Sermon – Parshat Chakat
June 23, 2018 | 10 Tammuz 5778
Delivered by Rabbi Neil Sandler

Many years ago I sat down with Rabbi Goodman after my first semester at the Seminary.

I wasn’t in rabbinical school at that time, but Rabbi Goodman convinced me that JTS’ rabbinical school was the way for me to go.

Boy, was that a mistake!

No, no. It wasn’t a mistake for me to become a rabbi.

After nearly 35 years in the pulpit, I have no regrets.

It’s just that I shouldn’t have gone to the seminary or to HUC or to YU or any other traditional rabbinical school.

Let me explain.

About 15 years ago when I started to read the Sunday wedding announcements in the New York Times, I began to notice that officiants didn’t necessarily have titles like “Rabbi” or “Reverend” or “Father” in front of their names.

I begin to see words like these – “The officiant, John Smith, a friend of the groom, was ordained for the occasion by the Church of The Holy Streetwashers.”

So I went online, found the website of the Church of The Holy Streetwashers … and discovered that ordination could be obtained for $39.95!

I immediately called my parents – “Mom/Dad, I’m sorry. It looks like you gave a whole lot more money to the Seminary for my rabbinical education than was necessary …”

Friends – I went to the Seminary because I was a Jew steeped in the Conservative movement.

It was the only place for me – and I learned there … lots and lots of text.

Some years later, after I had earned a Masters Degree in Social Work at Columbia University and had been in the pulpit rabbinate for a few years, I wondered if I hadn’t learned more about how to be a congregational rabbi in social work school than I did in rabbinical school.

Last Sunday, I emerged from the movie theater where I had paid a mere $12 – even less than I would have paid for ordination at The Church of The Holy Streetwashers – and wondered if I could have gotten by in the rabbinate had I just watched Mr. Rogers.

“Won’t You Be My Neighbor?” – the iconic song Fred Rogers, of blessed memory, would sing at the beginning of each episode of Mr. Rogers Neighborhood is the title of a new documentary on his life.

Go see the movie.

You will be able to go to more exciting films this year.

But I don’t think you are likely to go to a more heart-warming film this year than this one.

And very likely, you will see no more important film than this one.

Go see the movie!

Fred Rogers grew up as a roly-poly child, and he became the butt of all of the insults of the bullies.

In response, he not only slimmed down; he became a champion of children… of all children.

Fred loved children .. all children.

Growing out of his own experience as a bullied child, Fred wanted every child to grow up with awareness of his uniqueness and inherent worth.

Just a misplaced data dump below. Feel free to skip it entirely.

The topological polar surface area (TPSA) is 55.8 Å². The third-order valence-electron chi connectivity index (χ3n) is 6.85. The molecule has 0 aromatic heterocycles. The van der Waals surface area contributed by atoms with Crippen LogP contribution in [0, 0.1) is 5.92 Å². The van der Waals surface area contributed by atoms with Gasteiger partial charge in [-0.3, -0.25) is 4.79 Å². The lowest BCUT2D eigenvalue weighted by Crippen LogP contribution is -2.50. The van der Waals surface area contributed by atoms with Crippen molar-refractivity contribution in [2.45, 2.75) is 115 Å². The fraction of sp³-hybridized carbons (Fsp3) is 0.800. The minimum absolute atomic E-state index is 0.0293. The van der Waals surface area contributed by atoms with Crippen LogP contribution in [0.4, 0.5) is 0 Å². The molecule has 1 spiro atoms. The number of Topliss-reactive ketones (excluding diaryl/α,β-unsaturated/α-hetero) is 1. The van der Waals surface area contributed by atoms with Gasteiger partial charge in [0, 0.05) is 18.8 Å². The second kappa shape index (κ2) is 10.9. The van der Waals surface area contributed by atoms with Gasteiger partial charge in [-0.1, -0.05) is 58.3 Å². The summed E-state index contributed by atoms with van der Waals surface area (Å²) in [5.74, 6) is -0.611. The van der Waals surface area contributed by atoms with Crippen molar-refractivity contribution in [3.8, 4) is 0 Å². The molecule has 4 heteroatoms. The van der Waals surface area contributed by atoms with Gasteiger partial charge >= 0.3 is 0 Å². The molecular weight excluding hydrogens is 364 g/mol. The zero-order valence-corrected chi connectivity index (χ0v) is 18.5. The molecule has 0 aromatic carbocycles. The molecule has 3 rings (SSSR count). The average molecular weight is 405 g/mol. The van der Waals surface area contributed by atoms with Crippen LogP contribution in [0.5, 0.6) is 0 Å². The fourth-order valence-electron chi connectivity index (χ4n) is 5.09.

No child, in fact no one, should have to earn respect; it ought to be given to her because she deserves it.

Moreover, Fred Rogers valued diversity among people.

In his world of the 1960’s and 70’s, skin color still mattered to alot of people and divided them – whites and coloreds.

But to Fred, different skin colors were simply a mark of human diversity and nothing more.

Skin color was not to impact on the degree of respect afforded a person for a very simple reason –

Genesis 1:26 – “Na’aseh et ha’adam…” – “Let us make the human being in our image, after our likeness.”

That verse in the Creation story represented the basis and guidepost for Fred Rogers’ interactions with people …all people.

As a Christian, in fact an ordained Presbyterian minister, Fred respected everyone because he saw the divine image in everyone.

Respect was not earned; respect was to be shown and shown unconditionally to all because that was the way God had ordained the world and the human being’s placed within it.

I was too old to watch Mister Rogers’ Neighborhood.

Our son, Ariel, now 32, remembers watching some reruns, but I think Michael Jordan had more impact on him.

Neither Aliza nor Josh really saw the TV show.

But after watching the film “Won’t You Be My Neighbor?” I have to tell you that I miss Fred Rogers.

We could use a popular, plain-spoken hero today; someone who shared worthy and timeless values with our children, grandchildren and with us.

Need I tell you how much our world, how much our own country fails to embody those values today?

I constantly need to remind myself that the world did not come into being so that we could fear others, seek to protect ourselves from them and demean those with whom we disagree.

You probably also need to remind yourself that we’re better than that.

Once upon a time, to our children, Mr. Roger’s Neighborhood was thirty minutes of enchantment that shaped minds and hearts.

Perhaps today those cinematically simple shows can no longer enchant anyone.

But they, along with the life of the one responsible for them, Fred Rogers, can and, I would say, must shape our minds and hearts and those of future generations.

HEBREW – So may it be!